Time value of Money

We have seen in previous unit that Wealth maximisation is more important than profit maximisation. •Wealth maximisation considers time value of money, which translates cash flows occurring at different periods into a comparable value at zero period. •Financial decisions are generally made by comparing the cash inflows (benefits/returns) and cash outflows (outlays). •Since these two components occur at different time periods, there should be a comparison between the two. •In order to have a logical and a meaningful comparison between cash flows occurring over different intervals of time, it is necessary to convert the amounts to a common point of time.

Definition

•“Time value of money” is the value of a unit of money at different time intervals. •The value of money changes over a period of time. Since a rupee received today has more value, rational investors would prefer current receipts over future receipts. •Some important factors contributing to this are:

–Investment opportunities

–Preference for consumption

–Risk

The time preference for money is generally expressed by an interest rate, which remains positive even in the absence of any risk. It is called the risk free rate.

Required rate of return = Risk free rate + Risk premium

•There are two methods by which the time value of money can be calculated: Compounding technique & Discounting technique

•The future values of all cash inflows at the end of the time horizon at a particular rate of interest are calculated. •The compounding of interest can be calculated by the following equation: A = P (1+i)n Where, A = Amount at the end of the period, P = Principle at the end of the year, i = Rate of interest, n = Number of years.

•In the discounting technique, the present value of the future amount is determined.

•Time value of the money at time 0 on the time line is calculated.

•This technique is in contrast to the compounding approach where we convert the present amounts into future amounts. •Mathematically,

P = A {1 / (1+i)n}

Where P is the present value for the future sum to be received, A is the sum to be received in future, i is the interest rate and n is the number of years.

FVn = PV (1+i)n

Where, FVn = future value of the initial flow in n years hence, PV = initial cash flow, i = annual rate of interest and n = life of investment.

•The expression (1+i)n represents the future value of the initial investment of Re. 1 at the end of n number of years. It is called the Future Value Interest Factor (FVIF).

•‘Rule of 72’: This rule states that the period within which the amount doubles is obtained by dividing 72 by the rate of interest.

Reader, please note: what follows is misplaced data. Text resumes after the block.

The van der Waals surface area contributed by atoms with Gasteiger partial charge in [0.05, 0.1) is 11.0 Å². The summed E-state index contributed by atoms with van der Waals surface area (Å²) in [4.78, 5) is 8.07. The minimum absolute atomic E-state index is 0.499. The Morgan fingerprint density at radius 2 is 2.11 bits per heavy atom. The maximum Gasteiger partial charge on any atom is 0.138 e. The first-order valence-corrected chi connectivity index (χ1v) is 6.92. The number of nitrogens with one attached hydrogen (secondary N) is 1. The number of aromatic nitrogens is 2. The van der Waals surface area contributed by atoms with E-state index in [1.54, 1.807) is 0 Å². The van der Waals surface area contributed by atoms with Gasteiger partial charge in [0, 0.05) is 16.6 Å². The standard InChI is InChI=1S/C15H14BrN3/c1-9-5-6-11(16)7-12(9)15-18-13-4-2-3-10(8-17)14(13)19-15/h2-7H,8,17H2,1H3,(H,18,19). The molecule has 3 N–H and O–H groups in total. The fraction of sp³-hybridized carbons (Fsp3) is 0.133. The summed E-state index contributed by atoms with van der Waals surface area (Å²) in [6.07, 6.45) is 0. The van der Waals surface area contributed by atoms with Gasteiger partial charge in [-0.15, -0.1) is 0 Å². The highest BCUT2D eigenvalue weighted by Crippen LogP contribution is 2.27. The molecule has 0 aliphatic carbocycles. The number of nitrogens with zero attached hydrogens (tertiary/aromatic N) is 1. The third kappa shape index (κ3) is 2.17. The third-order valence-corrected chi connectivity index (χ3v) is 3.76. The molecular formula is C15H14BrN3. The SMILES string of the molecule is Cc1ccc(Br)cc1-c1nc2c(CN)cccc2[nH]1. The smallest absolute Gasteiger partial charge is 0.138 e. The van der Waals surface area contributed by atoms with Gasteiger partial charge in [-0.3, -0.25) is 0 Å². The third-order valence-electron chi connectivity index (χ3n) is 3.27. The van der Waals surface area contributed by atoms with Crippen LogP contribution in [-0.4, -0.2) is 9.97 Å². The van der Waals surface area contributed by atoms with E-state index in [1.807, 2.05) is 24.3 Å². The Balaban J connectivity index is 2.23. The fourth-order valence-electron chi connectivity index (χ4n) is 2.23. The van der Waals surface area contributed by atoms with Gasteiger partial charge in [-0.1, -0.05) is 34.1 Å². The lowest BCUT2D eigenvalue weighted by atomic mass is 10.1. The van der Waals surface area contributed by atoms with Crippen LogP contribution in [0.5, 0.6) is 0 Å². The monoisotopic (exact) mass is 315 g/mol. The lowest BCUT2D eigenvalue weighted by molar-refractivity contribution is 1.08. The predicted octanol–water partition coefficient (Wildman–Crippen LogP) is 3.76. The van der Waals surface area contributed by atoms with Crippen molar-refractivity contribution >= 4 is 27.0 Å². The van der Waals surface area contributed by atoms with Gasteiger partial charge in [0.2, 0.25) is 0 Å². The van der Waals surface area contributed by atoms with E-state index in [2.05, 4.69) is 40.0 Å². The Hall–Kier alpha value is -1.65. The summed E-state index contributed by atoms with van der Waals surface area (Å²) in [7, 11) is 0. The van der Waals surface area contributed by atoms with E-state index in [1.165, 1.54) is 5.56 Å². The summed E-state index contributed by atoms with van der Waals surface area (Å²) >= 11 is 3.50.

For instance, if the given rate of interest is 10%, the doubling period is 72/10, that is, 7.2 years.

•‘Rule of 69’: is expressed as 0.35+69/interest rate. Going by the same example given above, we get the number of years as 7.25 years {0.35 + 69/10}

This method is known to be more accurate.

•When interest is compounded more frequently – half-yearly or quarterly, the future value is calculated as below:

FVn = PV (1+i/m)m*n

Where, FVn = future value after n years, PV = cash flow today

i = nominal interest rate per annum, m = number of times compounding is done during a year, n = number of years for which compounding is done

•general relationship between the effective and nominal rates of interest is as follows:

r = {(1+i/m)m } – 1

Where, r = Effective rate of interest, i = Nominal rate of interest

m= Frequency of compounding per year.

•An investor may be interested in investing money in instalments and wish to know the value of his savings after n years. •To determine the accumulation of multiple flows as at the end of a specified period, –Ascertain the accumulations of each of these flows using the appropriate FVIF –Sum up these accumulations. •Example: to determine the accumulated sum at the end of 3 years, flows being 1st year = 2000, 2nd year = 3000, 3rd year = 4000, at a specified interest rate (i), FV = FVIF(i, 3) X (2000) + FVIF(i, 3) X (3000) + FVIF(i, 3) X (4000).

•Annuity refers to the periodic flows of equal amounts. These flows can be either termed as receipts or payments.

•The future value of a regular annuity for a period of n years at “i” rate of interest can be summed up as under:

FVAn = A {(1+i)n - 1} / i

Where, FVAn = Accumulation at the end of n years, i = Rate of interest, n = Time horizon or no. of years, A = Amount invested at the end of every year for n years.

•The term [{(1+i)n - 1} / i ] is called the Future Value Interest Factor for Annuity (FVIFA).

•This represents the accumulation of Re.1 invested at the end of every year for n number of years at “i” rate of interest.

•Sinking fund is a fund which is created out of fixed payments each period, to accumulate for a future sum after a specified period.

•The sinking fund factor is useful in determining the annual amount to be put in a fund, to repay bonds or debentures or to purchase a fixed asset or a property at the end of a specified period.